Reverend John Farnefold was one of the clerks of Her Majesties Royall College of William and Mary in Virginia in 1702. He had come to the area about 1671 and served as minister of Mattapony Community, which was called St. Stephens after 1698. This college was named for William of Orange and his wife, Mary, the daughter of James II who had been deposed from the English throne by his daughter and son-in-law. Mary was the granddaughter of the beheaded Charles I.
Thomas Hobson was born in 1666, son of Thomas Hobson, Sr., and was clerk of Northumberland County from about 1710 to about 1716. His father, who had been born about 1635, was clerk from about 1664 to 1710. Thomas, Jr., was burgess in 1700-1702 and named one of his daughters “Clerk” Hobson.
Richard Kenner, the son of Rodham Kenner, was placed under the guardianship of CHRISTOPHER NEALE-2 and Richard’s uncle, Francis Kenner. Richard apparently didn’t like this, however, and he petitioned the court in 1715 to allow him to choose his own guardian. CHRISTOPHER-2 and Francis contested this because the will stated that they should be the guardians. The petition of Richard was granted in 1716 though. One may wonder just why Richard Kenner was anxious to get new guardians, or why CHRISTOPHER-2 and Francis protested the change. There was one notation in the same records that his father, Rodham Kenner, had thought about cutting Richard Kenner out of his will entirely, but had changed his mind at the last minute. Apparently, the young man was a “problem child” of some sort.
Children of Lieutenant Daniel Neale-1 and Ellen, born in Ireland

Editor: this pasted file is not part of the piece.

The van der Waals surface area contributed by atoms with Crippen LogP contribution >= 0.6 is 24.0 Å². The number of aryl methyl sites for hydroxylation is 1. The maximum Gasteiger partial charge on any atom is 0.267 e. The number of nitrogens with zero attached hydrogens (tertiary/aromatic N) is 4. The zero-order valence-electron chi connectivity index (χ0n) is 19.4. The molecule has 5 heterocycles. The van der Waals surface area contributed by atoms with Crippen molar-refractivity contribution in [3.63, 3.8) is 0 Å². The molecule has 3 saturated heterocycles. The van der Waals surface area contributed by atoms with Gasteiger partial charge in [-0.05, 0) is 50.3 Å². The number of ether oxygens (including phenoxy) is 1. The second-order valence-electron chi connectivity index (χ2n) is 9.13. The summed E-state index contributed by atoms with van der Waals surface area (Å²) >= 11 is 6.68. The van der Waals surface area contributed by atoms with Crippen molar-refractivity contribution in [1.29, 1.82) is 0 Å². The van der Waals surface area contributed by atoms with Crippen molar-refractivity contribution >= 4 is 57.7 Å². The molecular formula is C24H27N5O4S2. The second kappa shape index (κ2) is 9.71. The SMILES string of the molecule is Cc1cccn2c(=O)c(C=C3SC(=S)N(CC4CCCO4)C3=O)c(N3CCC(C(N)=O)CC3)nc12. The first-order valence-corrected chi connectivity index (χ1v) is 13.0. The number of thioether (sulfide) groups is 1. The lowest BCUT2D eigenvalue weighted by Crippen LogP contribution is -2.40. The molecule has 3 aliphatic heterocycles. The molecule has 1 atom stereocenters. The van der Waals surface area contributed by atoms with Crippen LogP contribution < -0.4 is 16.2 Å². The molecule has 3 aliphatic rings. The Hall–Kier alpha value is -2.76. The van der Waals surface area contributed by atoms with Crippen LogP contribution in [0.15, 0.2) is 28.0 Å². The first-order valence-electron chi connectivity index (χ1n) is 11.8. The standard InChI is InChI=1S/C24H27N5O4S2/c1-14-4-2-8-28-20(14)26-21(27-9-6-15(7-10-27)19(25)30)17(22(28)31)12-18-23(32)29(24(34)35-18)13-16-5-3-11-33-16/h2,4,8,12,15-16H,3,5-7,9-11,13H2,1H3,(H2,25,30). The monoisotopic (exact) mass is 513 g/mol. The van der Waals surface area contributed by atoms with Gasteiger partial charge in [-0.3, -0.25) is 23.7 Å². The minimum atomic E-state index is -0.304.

Daniel Neale-2, of Northumberland County, born 1642 and died about 1727, married as his first wife, Elizabeth Holland, daughter of Daniel and Joyce Holland. None of his four sons left offspring, but two daughters left heirs. The estates of his sons in Northumberland County detail his descendants.
In May of 1696, Daniel Neal-2 filed a suit against Edward Feilding, the executor of Thomas Jones, deceased, “who [Jones] in his life was indebted to Mrs. Patience Downing, the wife of the said [Daniel-2] Neale for 400 pounds of tobacco.” This indicates that his first wife, Elizabeth, was deceased and that he had remarried. We know from other estates, that this man’s sons mentioned their “mother-in-law,” [i.e. step-mother] Mrs. Patience Neale, in their estates. In 1700, Daniel Neal-3 [Daniel-2; Daniel-1] willed to younger brother, Ebenezer-3 Neale, 500 acres on Hull Creek, and to sister, Hannah Neale, and brother-in-law, John Cockrill. He mentioned his “couzin,” Christopher Neale, as one of the executors. The will was recorded in 1719. The term “mother-in-law” frequently meant “step-mother” and “Couzen” frequently meant “nephew” as we use the terms today. “Brother-in-law” frequently meant “step-brother.”